This section can be really important depending on how judiciously it is used. Confident, hardworking, dedicated, committed, perseverance etc can be character traits but not strengths that you embody. Your strength is something that you can illustrate with instances/examples, if needed. Decisiveness, adaptability, leadership, team orientation, practising a strong work ethic, negotiation etc are strengths which can lend more credibility to your resume.
However, whatever you pen down in this section, needs to be backed by suitable instances in your professional career. Your strengths are something that should ultimately add value to your candidature and a prospective recruiter should feel that they would benefit by adding you to their team.
This is not a section to pen down in haste. You can be called upon to explain this section at an interview so take your time, think, introspect and dig deep to delve into instances in your past and present organizations wherein you were called upon to exhibit a skill which ultimately benefited everyone.
Penning down your weaknesses when resume writing may not seem like such a good idea but strengths and weaknesses go hand in hand. Hence, contemplate and then write. The recruiter will look for honesty and objectivity in this section. They want people who are candid about their shortcomings and yet are able to overcome and rise above them.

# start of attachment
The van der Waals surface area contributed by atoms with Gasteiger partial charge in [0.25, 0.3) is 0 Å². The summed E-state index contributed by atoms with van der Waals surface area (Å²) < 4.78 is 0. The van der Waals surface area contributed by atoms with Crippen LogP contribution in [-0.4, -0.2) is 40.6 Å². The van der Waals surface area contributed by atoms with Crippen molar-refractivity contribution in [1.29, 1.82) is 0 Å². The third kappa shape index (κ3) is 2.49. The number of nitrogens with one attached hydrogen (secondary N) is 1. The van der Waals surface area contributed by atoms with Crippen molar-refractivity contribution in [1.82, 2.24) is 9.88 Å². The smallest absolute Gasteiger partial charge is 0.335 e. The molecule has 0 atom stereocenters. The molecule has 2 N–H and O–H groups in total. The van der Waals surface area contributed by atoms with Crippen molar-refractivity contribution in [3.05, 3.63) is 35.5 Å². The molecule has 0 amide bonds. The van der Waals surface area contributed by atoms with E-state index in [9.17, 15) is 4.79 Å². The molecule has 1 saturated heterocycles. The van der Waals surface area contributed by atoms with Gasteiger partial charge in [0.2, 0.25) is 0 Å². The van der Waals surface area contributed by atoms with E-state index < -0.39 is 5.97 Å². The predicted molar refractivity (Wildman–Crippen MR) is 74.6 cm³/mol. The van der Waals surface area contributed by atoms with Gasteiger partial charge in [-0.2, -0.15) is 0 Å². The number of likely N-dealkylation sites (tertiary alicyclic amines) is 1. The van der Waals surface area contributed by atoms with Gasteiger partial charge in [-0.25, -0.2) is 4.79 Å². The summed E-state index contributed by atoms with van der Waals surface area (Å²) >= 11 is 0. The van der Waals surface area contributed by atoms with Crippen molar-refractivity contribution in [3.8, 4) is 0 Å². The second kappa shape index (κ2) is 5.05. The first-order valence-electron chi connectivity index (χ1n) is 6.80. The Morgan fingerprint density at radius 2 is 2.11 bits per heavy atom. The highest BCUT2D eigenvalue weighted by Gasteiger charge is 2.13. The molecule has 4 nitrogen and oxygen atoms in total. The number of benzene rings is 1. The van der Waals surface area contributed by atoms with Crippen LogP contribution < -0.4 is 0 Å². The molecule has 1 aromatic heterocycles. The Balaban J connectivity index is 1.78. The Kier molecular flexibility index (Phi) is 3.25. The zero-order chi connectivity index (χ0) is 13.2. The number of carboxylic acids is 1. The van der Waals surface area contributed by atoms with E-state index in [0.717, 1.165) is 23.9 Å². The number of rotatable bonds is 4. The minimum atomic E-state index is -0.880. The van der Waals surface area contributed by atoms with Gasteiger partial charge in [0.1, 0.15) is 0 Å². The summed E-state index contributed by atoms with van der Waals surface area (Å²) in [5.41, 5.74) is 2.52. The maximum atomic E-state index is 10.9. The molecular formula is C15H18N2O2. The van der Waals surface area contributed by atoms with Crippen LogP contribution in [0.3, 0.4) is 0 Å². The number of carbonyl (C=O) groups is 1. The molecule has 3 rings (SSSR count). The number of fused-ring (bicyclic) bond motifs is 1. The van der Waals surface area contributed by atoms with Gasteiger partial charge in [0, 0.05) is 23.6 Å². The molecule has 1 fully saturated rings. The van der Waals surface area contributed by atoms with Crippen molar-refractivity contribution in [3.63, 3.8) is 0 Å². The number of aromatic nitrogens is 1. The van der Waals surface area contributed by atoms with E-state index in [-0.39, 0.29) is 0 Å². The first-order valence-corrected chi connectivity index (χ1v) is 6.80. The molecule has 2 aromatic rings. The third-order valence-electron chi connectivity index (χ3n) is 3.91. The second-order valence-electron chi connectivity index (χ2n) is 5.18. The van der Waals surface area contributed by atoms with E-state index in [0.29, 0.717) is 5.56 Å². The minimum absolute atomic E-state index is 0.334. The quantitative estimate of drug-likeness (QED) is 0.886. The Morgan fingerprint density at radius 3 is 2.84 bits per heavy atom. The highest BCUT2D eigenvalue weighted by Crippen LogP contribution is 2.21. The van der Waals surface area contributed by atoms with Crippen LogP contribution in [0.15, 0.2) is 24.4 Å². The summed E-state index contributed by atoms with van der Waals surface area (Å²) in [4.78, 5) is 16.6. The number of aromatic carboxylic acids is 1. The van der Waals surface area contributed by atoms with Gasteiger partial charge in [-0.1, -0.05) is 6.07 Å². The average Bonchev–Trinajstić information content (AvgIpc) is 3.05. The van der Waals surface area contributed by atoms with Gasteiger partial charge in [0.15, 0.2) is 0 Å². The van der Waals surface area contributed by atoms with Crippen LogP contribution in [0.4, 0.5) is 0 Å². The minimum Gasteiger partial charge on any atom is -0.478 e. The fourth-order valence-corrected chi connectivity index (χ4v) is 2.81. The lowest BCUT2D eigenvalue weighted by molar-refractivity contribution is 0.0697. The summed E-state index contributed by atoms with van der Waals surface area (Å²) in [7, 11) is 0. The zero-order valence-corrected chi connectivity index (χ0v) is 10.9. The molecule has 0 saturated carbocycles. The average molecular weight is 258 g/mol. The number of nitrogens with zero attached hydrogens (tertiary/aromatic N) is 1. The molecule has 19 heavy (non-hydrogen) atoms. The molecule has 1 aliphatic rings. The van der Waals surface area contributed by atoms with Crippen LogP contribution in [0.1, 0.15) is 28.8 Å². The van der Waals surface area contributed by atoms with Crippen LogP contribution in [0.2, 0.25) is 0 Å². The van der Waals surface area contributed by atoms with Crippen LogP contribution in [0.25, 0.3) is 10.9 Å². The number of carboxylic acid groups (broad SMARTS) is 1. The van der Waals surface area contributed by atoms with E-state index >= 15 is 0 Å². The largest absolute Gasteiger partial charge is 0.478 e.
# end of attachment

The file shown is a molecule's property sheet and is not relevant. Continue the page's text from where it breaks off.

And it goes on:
Ultimately the point to remember is that most recruiters will only glance through your resume so it needs to pack impact. It needs to be presented in a manner in which the document is brief and yet concise.
First published here.
Top image via Pixabay
Women's Web is an open platform that publishes a diversity of views. Individual posts do not necessarily represent the platform's views and opinions at all times. If you have a complementary or differing point of view, you can request to be a Women's Web contributor too!
A recruiter by profession (I own Rian Placements, a manpower search firm) & a writer by